Mills and Boyd, the Stars, Both Notch Two Goals Fast and Exciting Game.A splendid second-half revival saved Aberdeen from defeat at Shawfield. Both teams should be satisfied with a draw, although the Dons, had they accepted some of their chances in the latter part of the first half, might have won. Despite the heavy ground a fast pace was maintained until the closing stages, and both elevens are due credit for a wholehearted display. When Clyde retired at the interval two goals up against the wind, the home crowd thought that the issue was settled, but they had reckoned without Aberdeen's ability to fight back. The Dons did not strike their game until well on in the first half, and when several chances were missed hopes of saving the game seemed slim indeed.
Boyd's Goals.The homesters' go-ahead, first-time tactics met with success in the eighth minute, when McCulloch beat Cooper and whipped the ball into the centre for Boyd to hook it into the net. In half an hour the Clyde centre gained possession, following a free-kick, beat McGill in one swift movement, and slammed the ball past Smith. Aberdeen pulled themselves together, and O'Reilly almost did the trick from a free-kick, the ball striking the upright. Beynon missed a chance when he hesitated to shoot first-time from a Moore header, and Stevenson dived from his goal to avert disaster. We saw a different Aberdeen against the wind in the second half. There was more snap about their work. Urged on by the halves, the forwards swept down on Stevenson with fine precision. Four minutes after the restart Mills slung the ball out to Beynon and raced forward at top speed to meet the return cross and head into the net. This goal was just the tonic Aberdeen needed, and after several furious assaults had been beaten back with difficulty, came the equaliser.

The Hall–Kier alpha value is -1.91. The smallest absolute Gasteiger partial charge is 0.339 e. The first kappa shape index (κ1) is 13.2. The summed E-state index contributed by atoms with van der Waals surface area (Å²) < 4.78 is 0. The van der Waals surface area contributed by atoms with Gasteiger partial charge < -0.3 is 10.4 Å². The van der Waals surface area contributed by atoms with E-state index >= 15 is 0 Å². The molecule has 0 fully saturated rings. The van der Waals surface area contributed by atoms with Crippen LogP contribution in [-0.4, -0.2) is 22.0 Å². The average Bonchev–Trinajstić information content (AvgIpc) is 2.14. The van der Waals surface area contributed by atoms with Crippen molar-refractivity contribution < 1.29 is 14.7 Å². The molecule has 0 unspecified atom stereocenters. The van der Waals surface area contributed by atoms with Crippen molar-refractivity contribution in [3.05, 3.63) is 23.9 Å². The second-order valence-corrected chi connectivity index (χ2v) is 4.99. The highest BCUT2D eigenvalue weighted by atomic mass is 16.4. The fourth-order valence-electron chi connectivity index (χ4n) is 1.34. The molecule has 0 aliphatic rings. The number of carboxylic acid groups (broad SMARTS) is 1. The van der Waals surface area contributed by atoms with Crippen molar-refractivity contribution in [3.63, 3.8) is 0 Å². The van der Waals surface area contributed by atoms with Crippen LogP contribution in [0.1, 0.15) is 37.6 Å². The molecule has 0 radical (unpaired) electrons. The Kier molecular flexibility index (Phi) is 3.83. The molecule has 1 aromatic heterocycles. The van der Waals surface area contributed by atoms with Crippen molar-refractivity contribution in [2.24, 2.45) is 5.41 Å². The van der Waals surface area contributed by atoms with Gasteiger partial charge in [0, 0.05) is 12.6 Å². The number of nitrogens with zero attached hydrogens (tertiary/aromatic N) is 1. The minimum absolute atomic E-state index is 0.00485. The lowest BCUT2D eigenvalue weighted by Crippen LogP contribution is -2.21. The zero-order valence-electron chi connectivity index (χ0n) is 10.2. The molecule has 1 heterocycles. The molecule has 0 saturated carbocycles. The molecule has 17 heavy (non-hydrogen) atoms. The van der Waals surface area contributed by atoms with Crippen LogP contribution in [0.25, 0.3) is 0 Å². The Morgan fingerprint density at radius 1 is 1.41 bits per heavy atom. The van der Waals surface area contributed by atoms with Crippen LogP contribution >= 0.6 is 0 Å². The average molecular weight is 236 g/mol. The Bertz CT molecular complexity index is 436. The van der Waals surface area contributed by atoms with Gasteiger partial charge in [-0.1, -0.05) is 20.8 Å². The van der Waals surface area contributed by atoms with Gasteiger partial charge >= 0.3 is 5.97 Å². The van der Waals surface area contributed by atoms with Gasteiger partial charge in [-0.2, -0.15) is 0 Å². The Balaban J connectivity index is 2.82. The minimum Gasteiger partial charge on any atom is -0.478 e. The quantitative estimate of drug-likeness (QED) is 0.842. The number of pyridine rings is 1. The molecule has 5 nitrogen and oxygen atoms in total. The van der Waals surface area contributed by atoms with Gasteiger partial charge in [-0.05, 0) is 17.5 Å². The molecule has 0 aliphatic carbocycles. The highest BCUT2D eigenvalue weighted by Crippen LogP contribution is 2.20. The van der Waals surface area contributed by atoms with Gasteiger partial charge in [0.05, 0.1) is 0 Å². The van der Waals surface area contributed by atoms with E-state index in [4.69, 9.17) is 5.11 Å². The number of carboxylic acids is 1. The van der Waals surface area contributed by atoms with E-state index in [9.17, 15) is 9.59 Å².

Honours to Mills.Again it was the result of a Beynon-Mills move. Stevenson pushed out the winger's cross, but Mills, although the ball was at an awkward height, lashed it into the net without hesitation. The honours the day must to Mills. Until the last minute the inside-left was a doubtful starter owing to quinsy throat. It was left to the player himself to decide, and it was well for the Dons that he decided in the affirmative. Beynon was Aberdeen's most dangerous forward. He was quick to turn defence into attack, and his crosses were always fraught with danger. Love on the other wing was little behind, but his finishing could be improved. Considering the state of the ground, Warnock lasted the pace splendidly, and he combined cleverly with Beynon. Moore is due credit for the manner in which he distributed the ball, but he was a trifle slow and his shooting was erratic. The Aberdeen intermediate trio were disappointing in the first half. They never had a grip of the Clyde attack during this period.
Elusive Centre.Falloon found Boyd too elusive, and was not seen to advantage until the second period. O'Reilly struck form at the right time - twenty minutes from the end - when the other players, were rapidly tiring. Previous to this he had done little of note. Selectors Nivieson and Kirkwood were watching Fraser, and it was unfortunate that the Dons' left-half was seen at his best only during the first twenty-five minutes of the second period. He was the most polished middleman afield, however. Cooper and McGill were overworked in the first half, but they defended strongly. The former was the better of the two. Smith, in goal, had many great saves to his credit, but none better than that in the closing minutes, when he pushed over a cannon-ball shot from Carroll when all seemed lost. Clyde have a strong and reliable pair of defenders in Summers and Smith, and Stevenson between the sticks was a capable 'keeper. Because he guarded Moore closely, Wood took the honours at half-back, but McPhail and Mayes both were prominent with fine offensive work in the first half. The best player on the Clyde side, however, was undoubtedly Boyd, who proved himself a fast and dangerous leader. McCulloch, on the left wing, comes next in order merit. He was tricky and speedy.
Source: Press & Journal, 20th November 1933